Hall Caine Prize winner: Leatherbound by Harry Snape

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I’m stuck. I have no idea what to do. I can’t write - I can’t think straight.

Who is she? Where is she? …….

I put the cap back on my pen, close my notebook, and sigh.

It’s a beautiful morning. Perfect. Well, almost. The sun has just come to rest on top of one of the tall buildings that surround the park where I sit. It offers little warmth, but at least it’s there. It’s coming to the end of autumn now, and the cruel frost-bitten fingers of winter are beginning to wrap themselves around nature, strangling the flowers while they sleep in their beds, and frightening the birch trees into dropping their silvery leaves onto the gravel path next to my feet. My breath clouds in front of me and I watch as it spirals upwards in the morning air.

I’ve been unable to write anything worthy of note for about a month now. It’s the most frustrating feeling. I know the words are in there somewhere, waiting to flow out like a raging stream through my fingers, into the pen and onto the page. But recently the door to my inspiration in the back of my mind has been slammed in my face by the same person who locked it from the other side; jangling the keys as I kicked and punched at the door, trying to break through. The same person who holds the key; the key to everything; my career, my life, my heart, everything. But where is she?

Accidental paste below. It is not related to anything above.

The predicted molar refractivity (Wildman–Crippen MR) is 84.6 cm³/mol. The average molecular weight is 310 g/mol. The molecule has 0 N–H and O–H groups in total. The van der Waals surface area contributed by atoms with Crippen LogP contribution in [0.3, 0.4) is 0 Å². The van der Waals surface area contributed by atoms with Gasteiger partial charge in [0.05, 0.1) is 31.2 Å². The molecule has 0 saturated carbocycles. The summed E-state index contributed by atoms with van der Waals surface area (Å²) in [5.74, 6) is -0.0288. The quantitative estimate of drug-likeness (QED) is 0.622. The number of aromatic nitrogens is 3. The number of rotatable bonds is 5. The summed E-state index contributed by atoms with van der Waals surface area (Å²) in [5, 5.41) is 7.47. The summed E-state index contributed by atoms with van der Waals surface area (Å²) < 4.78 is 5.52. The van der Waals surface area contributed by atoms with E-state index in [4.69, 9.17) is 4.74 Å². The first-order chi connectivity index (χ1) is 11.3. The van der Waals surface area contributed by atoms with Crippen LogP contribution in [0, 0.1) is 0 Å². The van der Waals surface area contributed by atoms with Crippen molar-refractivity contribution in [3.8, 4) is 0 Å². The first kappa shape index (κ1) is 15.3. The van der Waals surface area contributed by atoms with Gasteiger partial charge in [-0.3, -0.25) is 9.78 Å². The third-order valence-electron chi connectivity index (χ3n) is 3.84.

I’ve always hated the underground - Everything about it; the nauseating smell of cheap cigarettes, sweaty people and damp walls. The intense claustrophobia of being inside a tin can on wheels, packed full of tired, disgruntled-looking people who would clearly rather be anywhere else, and worst of all the anonymity of being one in a million people who would ride the tube that morning; go and sit at their desks, drink coffee, moan about the weather to their equally anonymous colleagues, go home at the end of the day, and do it all over again tomorrow. But I suppose if we were all anarchic anti-communists who waged war against conformity and the establishment, then nothing would ever get done, and I struggle to hit my deadlines most of the time anyway.